Medication SHOULD be free, or at least a whole lot cheaper than it is.

  4. The daily inhaler with the powder is $185. And insurance doesn’t cover it at all. I should be on it, but I’m not. I seem to be doing okay anyway, but it’s kind of scary, like being in a glider and not knowing if there’s any place to land.

  5. Well what do you know, a good thing came out of a bad thing! No matter what your reason is, still a very good thing you did.

  6. “It was an impatient, impetuous, reaction to an inefficient system and fear for the aged.

    Plus, it was worth fifty bucks just to be done! I hate waiting in lines.”

    No, what you did was kind 🙂

    AND I gave you an Award here:

    • Golly! Thank you, Mon! 🙂

      • Mon, I really appreciate the award. I’ve never had one before, so I’m honored. But it looks like it would take too much time to follow the proper protocol. I’m not even sure how to go about it. I think I’ll have to pass and make this an award free blog – if I can figure out how. Again, I thank you.

  7. You’re a good soul, a walking, talking example of the Golden Rule, and i know what you mean about being overly exposed to emotional stimuli. That comes in unforgivably merciless waves around here with the sheer number of abandoned animals we try to rescue, fix up, and find homes for.

    • That’s heartbreaking too. I’m glad you’re helping the little ones. ❤ I'd have a houseful of critters if I could.

      • We’re up to 8… have another one in with the vet right now (just came home from visiting him, actually), but heard yesterday we might have a new home for him, with, of all things, a country singer and radio DJ who, i’m told, is quite famous in our little mountain valley. News to me 🙂

        • DJ’s are cool cats, no? >”<
          I've seen strays around here, but they're so wild I can't get near them. Can't leave food out unless I want to feed skunks and raccoons too. But I have cat food, just in case. Ravens love cat food.

          • Australia is like that too. Stray cats (not many dogs) in the bush have gone completely feral. Here though, these poor things are just dumped. Brazilians can be wonderful in a thousand different ways, and terrible in a thousand and one. The extremes can be infuriating.

            Oh well, my book is a parody on 20th Century natural theology works (you know, William Paley and his Watchmaker argument, and the like), but I’m establishing the existence of the Devil… Except this is not the devil, rather something far, far worse: the omnimalevolent creator of all things, otherwise known as The Owner of All Infernal Names. Nowhere, though, in it do I let on that its a joke. However, the first page the reader sees announces that all proceeds go to animal rescue and shelter in Brazil. Now THAT is going to baffle people who don’t understand what they read next is a parody 😉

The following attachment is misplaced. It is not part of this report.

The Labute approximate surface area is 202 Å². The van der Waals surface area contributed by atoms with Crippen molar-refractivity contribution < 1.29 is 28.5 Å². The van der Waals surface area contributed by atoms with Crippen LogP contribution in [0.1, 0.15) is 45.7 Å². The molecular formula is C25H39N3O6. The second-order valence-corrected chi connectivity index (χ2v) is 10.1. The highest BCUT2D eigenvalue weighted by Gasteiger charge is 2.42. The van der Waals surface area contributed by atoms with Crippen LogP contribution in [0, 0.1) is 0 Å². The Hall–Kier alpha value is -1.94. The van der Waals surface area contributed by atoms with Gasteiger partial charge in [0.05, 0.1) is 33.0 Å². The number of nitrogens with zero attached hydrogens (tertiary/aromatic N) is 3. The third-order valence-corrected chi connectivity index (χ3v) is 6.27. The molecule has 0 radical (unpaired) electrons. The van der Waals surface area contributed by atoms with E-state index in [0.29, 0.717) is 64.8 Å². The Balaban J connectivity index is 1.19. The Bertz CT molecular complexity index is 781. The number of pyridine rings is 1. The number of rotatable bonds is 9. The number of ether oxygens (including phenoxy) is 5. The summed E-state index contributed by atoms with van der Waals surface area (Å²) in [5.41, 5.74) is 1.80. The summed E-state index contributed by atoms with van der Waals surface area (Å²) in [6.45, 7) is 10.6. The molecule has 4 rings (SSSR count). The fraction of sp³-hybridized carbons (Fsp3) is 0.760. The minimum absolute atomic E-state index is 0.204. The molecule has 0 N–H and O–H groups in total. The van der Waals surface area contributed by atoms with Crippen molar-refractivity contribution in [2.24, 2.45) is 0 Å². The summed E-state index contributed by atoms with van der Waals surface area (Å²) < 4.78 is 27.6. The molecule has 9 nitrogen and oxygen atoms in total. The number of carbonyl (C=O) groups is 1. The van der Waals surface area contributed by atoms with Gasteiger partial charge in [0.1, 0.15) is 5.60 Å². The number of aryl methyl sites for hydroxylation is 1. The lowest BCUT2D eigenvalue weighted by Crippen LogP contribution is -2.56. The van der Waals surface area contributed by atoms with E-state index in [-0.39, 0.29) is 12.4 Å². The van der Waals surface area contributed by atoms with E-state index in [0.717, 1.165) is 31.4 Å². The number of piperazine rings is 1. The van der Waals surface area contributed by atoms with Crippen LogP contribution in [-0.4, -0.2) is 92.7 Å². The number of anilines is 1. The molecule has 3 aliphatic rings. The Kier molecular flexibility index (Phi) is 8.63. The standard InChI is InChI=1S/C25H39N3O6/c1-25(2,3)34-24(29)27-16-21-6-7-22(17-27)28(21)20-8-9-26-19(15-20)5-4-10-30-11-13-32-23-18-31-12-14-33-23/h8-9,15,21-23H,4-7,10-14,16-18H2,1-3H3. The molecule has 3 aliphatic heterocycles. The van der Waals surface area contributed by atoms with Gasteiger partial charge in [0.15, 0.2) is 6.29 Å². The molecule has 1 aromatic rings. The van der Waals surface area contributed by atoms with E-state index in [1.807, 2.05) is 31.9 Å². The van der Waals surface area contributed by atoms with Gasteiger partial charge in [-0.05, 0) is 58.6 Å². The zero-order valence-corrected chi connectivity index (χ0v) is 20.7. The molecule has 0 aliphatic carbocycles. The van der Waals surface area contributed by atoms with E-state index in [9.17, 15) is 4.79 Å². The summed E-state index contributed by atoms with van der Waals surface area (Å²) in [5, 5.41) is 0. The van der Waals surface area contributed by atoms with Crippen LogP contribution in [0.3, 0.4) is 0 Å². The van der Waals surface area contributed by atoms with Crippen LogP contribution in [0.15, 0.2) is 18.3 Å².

8. That was a very nice thing to do. The lack of help for old people in this country is appalling. High prices for basic meds are why people go to Mexico for cheap prescription drugs. Inhalers are like $5 there. As two uninsured people, we live on the edge.
    You payed it forward, and good karma is a great friend to have around.

  9. I live in the UK and I’m shocked at the amount you guys have to pay for essential meds.
    With the NHS we have a flat fee for each item of £8.20 (maybe 13 dollars I think). Of course there are many very poor people who struggle to pay that – but we do have a pre- payment scheme too where you only have to pay £10 a month each month and that covers whatever you need in that time. Unfortunately, our NHS is being sold off piece by piece by the current government, so we’ll see if that system still exists in a few years time…
    It was a lovely thing to do, Susan – apart from the fact the physical need for the medication, just think how that made them feel, to have someone care enough to help out.
    A good deed indeed 🙂

    • Thank you Lynn. Yes, we’re behind the times here. Too many people afraid of “socialism”. It’s a shame.

      • Perhaps it is, but I never think of universal healthcare as a particularly socialist principal. It just feels like trying to look after your people. The population of the UK are by their nature a conservative bunch – we’ve had more right leaning governments than left. I just feel sad for the people who can’t afford a basic right like decent health care. Best wishes

  10. Too many thoughts to write. So here’s :::another hug:::

  11. That is the best story I’ve heard in a while and I also had tears in my eyes reading… Random acts of kindness… We should do it more often… Not only does it help someone, but also makes our hearts content…

  12. “fear for the aged” – yes. Bloody hell, what a world it is, Mrs Raven. Glad you were there.

  13. Wow. Not many would part with $50 in a situation like this. Rapidly approaching sixty myself, so appreciate anyone who fears for the aged. Bravo, kudos and dare I say this? love to you. Cheers —

  14. I’m an American living in the U.K., where, yes, those medications would be free for anyone over 60. (And well under cost for anyone younger.) I’m still trying to get my head around why so many Americans think the British medical system is terrible. Everyone’s covered. Nobody goes broke trying to pay medical bills. Nobody loses sleep over what will happen to their insurance if they lose their jobs or start working for themselves.

    • It baffles me too, why people argue and vote against their own best interests. People shouldn’t lose their homes and savings because of illness.
      Thanks for stopping by! 🙂